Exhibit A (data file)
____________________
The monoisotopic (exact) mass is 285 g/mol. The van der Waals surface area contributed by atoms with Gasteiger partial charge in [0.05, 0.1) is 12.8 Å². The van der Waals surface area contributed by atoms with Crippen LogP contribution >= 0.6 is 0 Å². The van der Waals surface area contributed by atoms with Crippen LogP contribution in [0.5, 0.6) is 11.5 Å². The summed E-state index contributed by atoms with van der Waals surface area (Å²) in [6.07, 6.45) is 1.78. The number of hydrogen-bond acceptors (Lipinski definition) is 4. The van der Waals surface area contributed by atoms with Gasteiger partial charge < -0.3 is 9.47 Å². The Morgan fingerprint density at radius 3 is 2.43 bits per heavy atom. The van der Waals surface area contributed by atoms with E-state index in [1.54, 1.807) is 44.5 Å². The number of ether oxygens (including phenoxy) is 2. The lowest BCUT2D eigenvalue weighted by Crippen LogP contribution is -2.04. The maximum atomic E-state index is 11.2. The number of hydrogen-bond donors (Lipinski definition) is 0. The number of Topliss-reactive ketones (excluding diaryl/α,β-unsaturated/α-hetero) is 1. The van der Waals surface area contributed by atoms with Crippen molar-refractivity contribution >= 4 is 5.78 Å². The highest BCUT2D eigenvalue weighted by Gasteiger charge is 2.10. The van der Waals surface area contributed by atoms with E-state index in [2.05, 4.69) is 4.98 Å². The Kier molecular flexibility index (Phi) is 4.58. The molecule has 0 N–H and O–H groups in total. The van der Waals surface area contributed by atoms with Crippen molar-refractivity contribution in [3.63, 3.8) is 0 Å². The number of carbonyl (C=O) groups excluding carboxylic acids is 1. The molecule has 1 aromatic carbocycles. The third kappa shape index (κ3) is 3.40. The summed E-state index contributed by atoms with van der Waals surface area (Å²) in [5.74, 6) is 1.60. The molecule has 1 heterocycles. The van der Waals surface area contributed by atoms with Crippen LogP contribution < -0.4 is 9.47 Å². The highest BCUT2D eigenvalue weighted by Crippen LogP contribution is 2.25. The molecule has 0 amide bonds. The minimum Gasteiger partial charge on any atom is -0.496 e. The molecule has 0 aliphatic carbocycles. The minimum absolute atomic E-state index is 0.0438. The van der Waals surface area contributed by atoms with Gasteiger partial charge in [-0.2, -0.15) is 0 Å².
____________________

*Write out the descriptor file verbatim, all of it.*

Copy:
The monoisotopic (exact) mass is 285 g/mol. The van der Waals surface area contributed by atoms with Gasteiger partial charge in [0.05, 0.1) is 12.8 Å². The van der Waals surface area contributed by atoms with Crippen LogP contribution >= 0.6 is 0 Å². The van der Waals surface area contributed by atoms with Crippen LogP contribution in [0.5, 0.6) is 11.5 Å². The summed E-state index contributed by atoms with van der Waals surface area (Å²) in [6.07, 6.45) is 1.78. The number of hydrogen-bond acceptors (Lipinski definition) is 4. The van der Waals surface area contributed by atoms with Gasteiger partial charge < -0.3 is 9.47 Å². The Morgan fingerprint density at radius 3 is 2.43 bits per heavy atom. The van der Waals surface area contributed by atoms with E-state index in [1.54, 1.807) is 44.5 Å². The number of ether oxygens (including phenoxy) is 2. The lowest BCUT2D eigenvalue weighted by Crippen LogP contribution is -2.04. The maximum atomic E-state index is 11.2. The number of hydrogen-bond donors (Lipinski definition) is 0. The number of Topliss-reactive ketones (excluding diaryl/α,β-unsaturated/α-hetero) is 1. The van der Waals surface area contributed by atoms with Crippen molar-refractivity contribution >= 4 is 5.78 Å². The highest BCUT2D eigenvalue weighted by Gasteiger charge is 2.10. The van der Waals surface area contributed by atoms with E-state index in [2.05, 4.69) is 4.98 Å². The Kier molecular flexibility index (Phi) is 4.58. The molecule has 0 N–H and O–H groups in total. The van der Waals surface area contributed by atoms with Crippen molar-refractivity contribution in [3.63, 3.8) is 0 Å². The number of carbonyl (C=O) groups excluding carboxylic acids is 1. The molecule has 1 aromatic carbocycles. The third kappa shape index (κ3) is 3.40. The summed E-state index contributed by atoms with van der Waals surface area (Å²) in [5.74, 6) is 1.60. The molecule has 1 heterocycles. The van der Waals surface area contributed by atoms with Crippen LogP contribution < -0.4 is 9.47 Å². The highest BCUT2D eigenvalue weighted by Crippen LogP contribution is 2.25. The molecule has 0 amide bonds. The minimum Gasteiger partial charge on any atom is -0.496 e. The molecule has 0 aliphatic carbocycles. The minimum absolute atomic E-state index is 0.0438. The van der Waals surface area contributed by atoms with Gasteiger partial charge in [-0.2, -0.15) is 0 Å².